After two months in power, Malaysia’s King Ibrahim Iskandar drove home his point that his “honeymoon” phase of ruling was over – with a pot of the sweet, sticky substance beloved by many.

The monarch gifted the honey to Malaysian Anti-Corruption Commission chief Azam Baki on Monday, during a 30-minute meeting at the national palace, according to the king’s Facebook post.

He reiterated that fighting corruption would be among his priorities throughout his reign.

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“As I said previously, my honeymoon is over, now go catch the bees,” King Ibrahim told Azam as he presented the gift, which he said symbolised the end of the phase.

The monarch in March said he would begin his “real way of ruling” once his reign reached the two-month mark.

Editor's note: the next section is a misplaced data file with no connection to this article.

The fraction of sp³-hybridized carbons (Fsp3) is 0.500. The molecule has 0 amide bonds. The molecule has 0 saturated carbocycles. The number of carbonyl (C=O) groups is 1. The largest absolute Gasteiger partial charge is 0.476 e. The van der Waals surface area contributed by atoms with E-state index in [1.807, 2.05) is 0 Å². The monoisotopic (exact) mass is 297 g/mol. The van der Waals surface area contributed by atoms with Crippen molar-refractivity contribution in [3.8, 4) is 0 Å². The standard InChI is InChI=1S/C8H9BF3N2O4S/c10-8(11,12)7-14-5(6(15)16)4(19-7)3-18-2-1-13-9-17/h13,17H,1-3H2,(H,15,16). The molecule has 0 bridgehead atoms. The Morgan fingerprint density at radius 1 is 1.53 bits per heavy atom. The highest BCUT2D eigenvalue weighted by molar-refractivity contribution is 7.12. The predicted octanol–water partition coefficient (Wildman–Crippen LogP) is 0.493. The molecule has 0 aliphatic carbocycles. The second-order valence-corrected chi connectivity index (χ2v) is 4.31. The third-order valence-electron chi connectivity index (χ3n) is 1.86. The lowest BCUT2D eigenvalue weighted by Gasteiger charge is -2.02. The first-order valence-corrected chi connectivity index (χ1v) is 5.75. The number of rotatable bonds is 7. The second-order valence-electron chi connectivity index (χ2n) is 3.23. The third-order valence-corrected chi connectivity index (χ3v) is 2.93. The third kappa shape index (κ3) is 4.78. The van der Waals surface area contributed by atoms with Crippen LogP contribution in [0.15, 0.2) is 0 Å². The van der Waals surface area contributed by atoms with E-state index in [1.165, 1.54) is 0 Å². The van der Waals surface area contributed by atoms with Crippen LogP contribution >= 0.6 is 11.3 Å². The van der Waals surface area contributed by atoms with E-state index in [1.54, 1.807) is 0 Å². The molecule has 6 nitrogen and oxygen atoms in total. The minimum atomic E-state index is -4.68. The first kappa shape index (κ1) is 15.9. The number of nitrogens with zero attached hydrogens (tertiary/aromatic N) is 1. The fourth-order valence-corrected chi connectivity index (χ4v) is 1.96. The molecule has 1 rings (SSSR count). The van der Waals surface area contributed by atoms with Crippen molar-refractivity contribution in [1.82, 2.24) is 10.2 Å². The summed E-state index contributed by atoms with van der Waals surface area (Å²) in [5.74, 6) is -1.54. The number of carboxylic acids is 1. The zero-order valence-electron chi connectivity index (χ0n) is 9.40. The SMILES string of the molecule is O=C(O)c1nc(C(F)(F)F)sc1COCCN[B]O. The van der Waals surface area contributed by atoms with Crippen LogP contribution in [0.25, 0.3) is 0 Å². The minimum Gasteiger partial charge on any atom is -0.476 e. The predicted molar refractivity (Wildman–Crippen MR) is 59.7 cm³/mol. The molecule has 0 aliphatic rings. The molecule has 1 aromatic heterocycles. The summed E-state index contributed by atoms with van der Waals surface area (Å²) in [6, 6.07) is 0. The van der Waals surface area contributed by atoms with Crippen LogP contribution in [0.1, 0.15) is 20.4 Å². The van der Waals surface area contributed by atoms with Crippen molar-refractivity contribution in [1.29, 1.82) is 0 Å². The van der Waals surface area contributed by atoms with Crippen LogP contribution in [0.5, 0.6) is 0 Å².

King Ibrahim, who is from the southernmost state of Johor, took the throne in late January under a unique constitutional monarchy where nine state royals take turns to serve five-year terms.

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The role of the king, while mostly ceremonial, has become increasingly important in determining who holds power in the Southeast Asian nation that has seen prime ministers hold the job for an average of less than two years since 2018.

Ahead of his ascension, the king shared his plans to clamp down on corruption and proposed that the MACC report directly to him.

Anti-corruption authorities in January ordered Mahathir Mohamad’s two eldest sons to declare their assets dating back to 1981, the year their father became prime minister. The sons said last month that the MACC ordered them to assist with an investigation into their father, revealing for the first time that a months-long probe is targeting the 98-year-old former prime minister.